On 10 June, 1940, the Admiralty requisitioned the William Mannell and converted her to a minesweeper, paying a monthly hire rate of £80 to her owners, the Boston Deep Sea Fishing & Ice Co of Fleetwood.
After surviving her second war, the Mannell returned to civilian fishing in November, 1945. Three years later she was sold to J Marr & Son of Fleetwood for £12,500, and fished the West of Scotland grounds under her skipper, Reuben J Melhuish, and 13 crew.
Out of Fleetwood with the trawler Gava in February, 1949, she was fishing the St Kilda grounds when gale warnings drove both trawlers to anchor in a small bay near Glengad Head, Donegal, on Ireland’s north coast.
While fishing, Captain Melhuish had found his steering gear jammed, but this had been easily freed by giving the wheel a small turn in the reverse direction.
By 4am the next day, 22 February, the weather seemed to have improved enough to start fishing again, and Captain Melhuish ordered the anchor raised. He then increased his speed from “slow” to “half ahead”, and put the wheel hard aport.
However, his steering had jammed again, and he made only a slight turn to port. Before he could stop the engine, the vessel hit the rocks, and stayed there listing to port, despite the engine being run at full astern for several minutes.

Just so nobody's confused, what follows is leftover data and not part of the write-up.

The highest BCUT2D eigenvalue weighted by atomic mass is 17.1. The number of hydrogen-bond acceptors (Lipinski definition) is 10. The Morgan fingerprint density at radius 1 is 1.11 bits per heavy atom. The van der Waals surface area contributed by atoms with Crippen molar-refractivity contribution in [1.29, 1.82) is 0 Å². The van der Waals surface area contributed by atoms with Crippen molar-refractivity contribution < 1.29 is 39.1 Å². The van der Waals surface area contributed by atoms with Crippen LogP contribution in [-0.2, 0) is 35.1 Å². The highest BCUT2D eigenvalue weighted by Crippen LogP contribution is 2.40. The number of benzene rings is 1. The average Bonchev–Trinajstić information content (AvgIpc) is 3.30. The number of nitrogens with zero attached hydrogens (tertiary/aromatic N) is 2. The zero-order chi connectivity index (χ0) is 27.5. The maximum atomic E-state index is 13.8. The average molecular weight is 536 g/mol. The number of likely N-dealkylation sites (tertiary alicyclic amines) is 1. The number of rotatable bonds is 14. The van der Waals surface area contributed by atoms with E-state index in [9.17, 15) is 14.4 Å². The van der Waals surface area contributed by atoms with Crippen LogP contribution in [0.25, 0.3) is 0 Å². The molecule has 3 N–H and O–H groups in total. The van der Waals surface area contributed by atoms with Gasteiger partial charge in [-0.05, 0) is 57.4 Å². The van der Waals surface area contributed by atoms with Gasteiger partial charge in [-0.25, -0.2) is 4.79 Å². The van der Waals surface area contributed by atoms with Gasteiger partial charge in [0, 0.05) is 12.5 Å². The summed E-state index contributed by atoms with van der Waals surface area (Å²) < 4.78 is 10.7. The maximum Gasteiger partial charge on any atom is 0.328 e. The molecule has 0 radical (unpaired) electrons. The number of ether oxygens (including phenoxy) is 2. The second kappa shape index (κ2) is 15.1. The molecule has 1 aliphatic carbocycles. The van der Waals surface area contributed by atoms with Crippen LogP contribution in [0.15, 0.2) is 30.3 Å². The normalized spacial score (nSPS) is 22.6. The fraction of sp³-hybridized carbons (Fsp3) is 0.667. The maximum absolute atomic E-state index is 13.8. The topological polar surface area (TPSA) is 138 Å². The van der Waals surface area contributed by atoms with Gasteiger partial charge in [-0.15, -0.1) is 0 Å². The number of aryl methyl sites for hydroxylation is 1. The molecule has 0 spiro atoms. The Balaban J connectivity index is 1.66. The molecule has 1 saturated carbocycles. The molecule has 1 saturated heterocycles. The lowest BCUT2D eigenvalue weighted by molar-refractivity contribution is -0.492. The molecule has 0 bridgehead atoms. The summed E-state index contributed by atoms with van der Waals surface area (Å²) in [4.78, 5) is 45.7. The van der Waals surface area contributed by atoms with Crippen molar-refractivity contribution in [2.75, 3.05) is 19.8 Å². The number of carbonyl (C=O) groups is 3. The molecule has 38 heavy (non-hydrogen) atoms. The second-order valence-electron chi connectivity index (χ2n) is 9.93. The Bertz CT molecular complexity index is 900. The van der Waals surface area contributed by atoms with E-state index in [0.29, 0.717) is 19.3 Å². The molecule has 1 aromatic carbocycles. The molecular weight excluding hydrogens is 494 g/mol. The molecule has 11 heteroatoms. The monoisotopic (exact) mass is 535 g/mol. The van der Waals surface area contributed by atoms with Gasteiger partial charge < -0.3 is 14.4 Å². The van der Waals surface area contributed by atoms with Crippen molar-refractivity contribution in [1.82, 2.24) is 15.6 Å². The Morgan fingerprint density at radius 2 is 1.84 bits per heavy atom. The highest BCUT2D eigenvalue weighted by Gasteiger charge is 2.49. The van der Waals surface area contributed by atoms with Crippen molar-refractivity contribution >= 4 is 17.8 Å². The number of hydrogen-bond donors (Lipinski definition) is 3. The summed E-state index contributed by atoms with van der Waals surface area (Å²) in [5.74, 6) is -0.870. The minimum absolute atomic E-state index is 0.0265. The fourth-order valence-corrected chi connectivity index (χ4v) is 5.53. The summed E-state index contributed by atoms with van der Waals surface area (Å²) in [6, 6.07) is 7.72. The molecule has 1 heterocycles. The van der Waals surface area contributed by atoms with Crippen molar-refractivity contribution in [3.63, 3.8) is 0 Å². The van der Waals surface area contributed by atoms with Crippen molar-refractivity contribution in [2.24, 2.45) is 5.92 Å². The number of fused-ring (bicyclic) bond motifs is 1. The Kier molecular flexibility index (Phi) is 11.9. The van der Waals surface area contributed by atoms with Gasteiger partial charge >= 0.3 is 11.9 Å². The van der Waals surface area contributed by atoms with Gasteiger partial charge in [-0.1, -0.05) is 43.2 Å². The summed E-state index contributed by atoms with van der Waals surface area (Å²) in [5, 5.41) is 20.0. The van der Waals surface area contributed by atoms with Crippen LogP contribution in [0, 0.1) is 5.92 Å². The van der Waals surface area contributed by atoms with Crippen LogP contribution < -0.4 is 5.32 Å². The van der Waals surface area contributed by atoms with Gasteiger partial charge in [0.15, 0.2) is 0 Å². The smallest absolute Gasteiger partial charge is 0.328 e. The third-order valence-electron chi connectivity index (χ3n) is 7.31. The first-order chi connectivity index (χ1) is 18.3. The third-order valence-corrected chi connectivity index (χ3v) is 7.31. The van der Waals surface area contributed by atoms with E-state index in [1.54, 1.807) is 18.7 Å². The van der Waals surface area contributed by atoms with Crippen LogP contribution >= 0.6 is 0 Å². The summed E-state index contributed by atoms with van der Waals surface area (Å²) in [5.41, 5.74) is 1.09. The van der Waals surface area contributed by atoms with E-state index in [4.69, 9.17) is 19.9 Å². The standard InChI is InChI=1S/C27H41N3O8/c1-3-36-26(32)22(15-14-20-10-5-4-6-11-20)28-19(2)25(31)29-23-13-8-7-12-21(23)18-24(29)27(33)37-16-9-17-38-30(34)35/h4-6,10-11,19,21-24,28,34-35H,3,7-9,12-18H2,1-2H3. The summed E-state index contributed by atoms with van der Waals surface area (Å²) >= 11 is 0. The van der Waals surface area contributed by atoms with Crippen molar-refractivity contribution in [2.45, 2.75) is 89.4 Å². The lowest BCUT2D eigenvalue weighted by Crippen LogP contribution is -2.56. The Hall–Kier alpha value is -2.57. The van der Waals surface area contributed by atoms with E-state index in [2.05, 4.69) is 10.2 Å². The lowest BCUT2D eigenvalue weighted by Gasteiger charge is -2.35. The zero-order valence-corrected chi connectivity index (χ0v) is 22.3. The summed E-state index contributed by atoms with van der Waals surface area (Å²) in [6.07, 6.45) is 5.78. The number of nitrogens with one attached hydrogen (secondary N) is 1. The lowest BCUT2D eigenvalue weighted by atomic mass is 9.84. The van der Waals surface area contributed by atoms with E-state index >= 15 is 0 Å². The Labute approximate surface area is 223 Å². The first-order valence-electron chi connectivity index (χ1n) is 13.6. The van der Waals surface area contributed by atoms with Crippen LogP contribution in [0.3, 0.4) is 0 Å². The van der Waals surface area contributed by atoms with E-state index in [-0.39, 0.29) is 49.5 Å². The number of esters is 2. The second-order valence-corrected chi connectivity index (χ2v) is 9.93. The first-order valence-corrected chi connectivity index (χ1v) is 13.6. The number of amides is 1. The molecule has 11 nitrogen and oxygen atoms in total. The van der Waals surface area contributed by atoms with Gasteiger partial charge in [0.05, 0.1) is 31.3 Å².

The crew abandoned ship into the boat, rowed to the Gava and got aboard. Two hours later, the captain and chief engineer went back to find the fish-hatch full of sea water, although the engine-room was dry.
At 12.15pm the Mannell refloated, listing to port, on the rising tide. The trawler was taking in water and down by the head, but the Gava attempted to tow her to a nearby beach.
At 3pm this bid ended when the waterlogged trawler listed violently to port and sank by the head in “14 fathoms of water”.
Captain Melhuish was heavily criticised by the Admiralty Court held in August 1949 for his “lack of seamanlike care”, because he had made no attempt to maintain steam and operate the pumps after stranding. His certificate was suspended for six months.
GETTING THERE: Norfolkline Irish Sea Ferry Services, Liverpool (Birkenhead) to Belfast, 0844 499 0007. From Belfast take the M2, A26 and A2 to Portstewart.
HOW TO FIND IT: GPS co-ordinates are 55 18.410N, 007 04.500W (degrees, minutes and decimals). The wreck lies across the tide with the bow towards shore
TIDES: Slack water is essential, and coincides with high or low water Belfast.
DIVING, AIR & ACCOMMODATION: Aquaholics, 0287 0832584.
QUALIFICATIONS: At a depth of 29m, the William Mannell is ideally suited for the average spread of qualifications on a club trip.
LAUNCHING: There is a public slip in the harbour at Portstewart.
FURTHER INFORMATION: Admiralty Chart 2811, Sleep Haven to Lough Foyle. Admiralty Chart 2798, Lough Foyle to Sanda Island including Rathlin Island. Shipwreck Index of Ireland, by Richard and Bridget Larn. Irish Wrecks Online by Randall Armstrong.
PROS: A pretty trawler that is easy to navigate in typically excellent visibility. An ideal wreck for divers recently qualified to this depth.
CONS: Even at slack water there can be a fair surge from a big groundswell.
DEPTH RANGE: 20-35m
Thanks to Richard Lafferty.
Appeared in DIVER May 2010